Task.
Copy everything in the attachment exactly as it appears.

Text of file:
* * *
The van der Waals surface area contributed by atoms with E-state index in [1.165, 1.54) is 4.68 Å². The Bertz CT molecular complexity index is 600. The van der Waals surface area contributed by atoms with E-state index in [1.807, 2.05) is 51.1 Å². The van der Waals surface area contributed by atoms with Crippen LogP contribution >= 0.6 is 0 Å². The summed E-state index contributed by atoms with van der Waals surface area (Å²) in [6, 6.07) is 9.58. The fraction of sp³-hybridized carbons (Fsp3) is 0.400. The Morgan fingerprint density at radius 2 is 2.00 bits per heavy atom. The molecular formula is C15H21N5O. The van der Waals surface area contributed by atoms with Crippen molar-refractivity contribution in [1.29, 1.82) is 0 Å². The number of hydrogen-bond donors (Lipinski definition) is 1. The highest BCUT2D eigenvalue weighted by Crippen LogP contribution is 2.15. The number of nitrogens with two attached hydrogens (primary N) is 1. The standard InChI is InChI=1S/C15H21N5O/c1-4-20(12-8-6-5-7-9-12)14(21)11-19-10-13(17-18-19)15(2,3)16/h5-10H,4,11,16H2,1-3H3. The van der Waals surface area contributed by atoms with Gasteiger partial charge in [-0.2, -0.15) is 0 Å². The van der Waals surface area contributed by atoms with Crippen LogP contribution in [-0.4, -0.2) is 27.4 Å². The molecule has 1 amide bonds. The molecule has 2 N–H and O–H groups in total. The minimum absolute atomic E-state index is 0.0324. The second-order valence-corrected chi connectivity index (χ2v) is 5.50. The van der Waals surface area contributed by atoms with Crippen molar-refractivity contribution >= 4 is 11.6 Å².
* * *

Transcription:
The van der Waals surface area contributed by atoms with E-state index in [1.165, 1.54) is 4.68 Å². The Bertz CT molecular complexity index is 600. The van der Waals surface area contributed by atoms with E-state index in [1.807, 2.05) is 51.1 Å². The van der Waals surface area contributed by atoms with Crippen LogP contribution >= 0.6 is 0 Å². The summed E-state index contributed by atoms with van der Waals surface area (Å²) in [6, 6.07) is 9.58. The fraction of sp³-hybridized carbons (Fsp3) is 0.400. The Morgan fingerprint density at radius 2 is 2.00 bits per heavy atom. The molecular formula is C15H21N5O. The van der Waals surface area contributed by atoms with Crippen molar-refractivity contribution in [1.29, 1.82) is 0 Å². The number of hydrogen-bond donors (Lipinski definition) is 1. The highest BCUT2D eigenvalue weighted by Crippen LogP contribution is 2.15. The number of nitrogens with two attached hydrogens (primary N) is 1. The standard InChI is InChI=1S/C15H21N5O/c1-4-20(12-8-6-5-7-9-12)14(21)11-19-10-13(17-18-19)15(2,3)16/h5-10H,4,11,16H2,1-3H3. The van der Waals surface area contributed by atoms with Gasteiger partial charge in [-0.2, -0.15) is 0 Å². The van der Waals surface area contributed by atoms with Crippen LogP contribution in [-0.4, -0.2) is 27.4 Å². The molecule has 1 amide bonds. The molecule has 2 N–H and O–H groups in total. The minimum absolute atomic E-state index is 0.0324. The second-order valence-corrected chi connectivity index (χ2v) is 5.50. The van der Waals surface area contributed by atoms with Crippen molar-refractivity contribution >= 4 is 11.6 Å².